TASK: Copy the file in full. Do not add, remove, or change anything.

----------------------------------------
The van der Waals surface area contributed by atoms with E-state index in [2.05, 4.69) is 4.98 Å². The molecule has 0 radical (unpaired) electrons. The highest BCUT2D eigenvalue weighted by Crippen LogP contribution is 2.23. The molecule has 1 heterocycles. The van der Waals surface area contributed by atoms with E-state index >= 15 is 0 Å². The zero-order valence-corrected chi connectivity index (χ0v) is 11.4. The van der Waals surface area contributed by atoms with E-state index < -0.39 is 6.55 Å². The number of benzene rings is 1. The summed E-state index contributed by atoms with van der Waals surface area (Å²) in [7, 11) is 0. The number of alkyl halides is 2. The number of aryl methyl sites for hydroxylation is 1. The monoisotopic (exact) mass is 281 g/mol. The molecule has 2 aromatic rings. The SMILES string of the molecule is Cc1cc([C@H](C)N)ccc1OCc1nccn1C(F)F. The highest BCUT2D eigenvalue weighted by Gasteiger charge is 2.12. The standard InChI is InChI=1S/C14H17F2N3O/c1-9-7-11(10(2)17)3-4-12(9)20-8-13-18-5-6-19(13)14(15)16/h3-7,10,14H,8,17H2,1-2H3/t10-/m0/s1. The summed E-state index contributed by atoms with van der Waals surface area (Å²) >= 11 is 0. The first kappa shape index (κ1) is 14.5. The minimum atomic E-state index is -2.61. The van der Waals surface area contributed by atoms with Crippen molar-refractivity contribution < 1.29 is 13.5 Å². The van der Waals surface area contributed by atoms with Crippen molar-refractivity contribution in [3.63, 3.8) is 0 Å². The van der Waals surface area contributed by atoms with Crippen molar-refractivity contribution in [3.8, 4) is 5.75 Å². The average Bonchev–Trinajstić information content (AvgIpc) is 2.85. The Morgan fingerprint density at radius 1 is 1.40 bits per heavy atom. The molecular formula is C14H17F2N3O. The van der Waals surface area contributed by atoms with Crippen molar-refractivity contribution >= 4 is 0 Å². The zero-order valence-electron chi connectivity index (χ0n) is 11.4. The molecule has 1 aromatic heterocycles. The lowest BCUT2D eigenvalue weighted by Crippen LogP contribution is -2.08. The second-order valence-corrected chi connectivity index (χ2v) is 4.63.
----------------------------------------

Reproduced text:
The van der Waals surface area contributed by atoms with E-state index in [2.05, 4.69) is 4.98 Å². The molecule has 0 radical (unpaired) electrons. The highest BCUT2D eigenvalue weighted by Crippen LogP contribution is 2.23. The molecule has 1 heterocycles. The van der Waals surface area contributed by atoms with E-state index >= 15 is 0 Å². The zero-order valence-corrected chi connectivity index (χ0v) is 11.4. The van der Waals surface area contributed by atoms with E-state index < -0.39 is 6.55 Å². The number of benzene rings is 1. The summed E-state index contributed by atoms with van der Waals surface area (Å²) in [7, 11) is 0. The number of alkyl halides is 2. The number of aryl methyl sites for hydroxylation is 1. The monoisotopic (exact) mass is 281 g/mol. The molecule has 2 aromatic rings. The SMILES string of the molecule is Cc1cc([C@H](C)N)ccc1OCc1nccn1C(F)F. The highest BCUT2D eigenvalue weighted by Gasteiger charge is 2.12. The standard InChI is InChI=1S/C14H17F2N3O/c1-9-7-11(10(2)17)3-4-12(9)20-8-13-18-5-6-19(13)14(15)16/h3-7,10,14H,8,17H2,1-2H3/t10-/m0/s1. The summed E-state index contributed by atoms with van der Waals surface area (Å²) >= 11 is 0. The first kappa shape index (κ1) is 14.5. The minimum atomic E-state index is -2.61. The van der Waals surface area contributed by atoms with Crippen molar-refractivity contribution < 1.29 is 13.5 Å². The van der Waals surface area contributed by atoms with Crippen molar-refractivity contribution in [3.63, 3.8) is 0 Å². The van der Waals surface area contributed by atoms with Crippen molar-refractivity contribution in [3.8, 4) is 5.75 Å². The average Bonchev–Trinajstić information content (AvgIpc) is 2.85. The Morgan fingerprint density at radius 1 is 1.40 bits per heavy atom. The molecular formula is C14H17F2N3O. The van der Waals surface area contributed by atoms with Crippen molar-refractivity contribution >= 4 is 0 Å². The zero-order valence-electron chi connectivity index (χ0n) is 11.4. The molecule has 1 aromatic heterocycles. The lowest BCUT2D eigenvalue weighted by Crippen LogP contribution is -2.08. The second-order valence-corrected chi connectivity index (χ2v) is 4.63.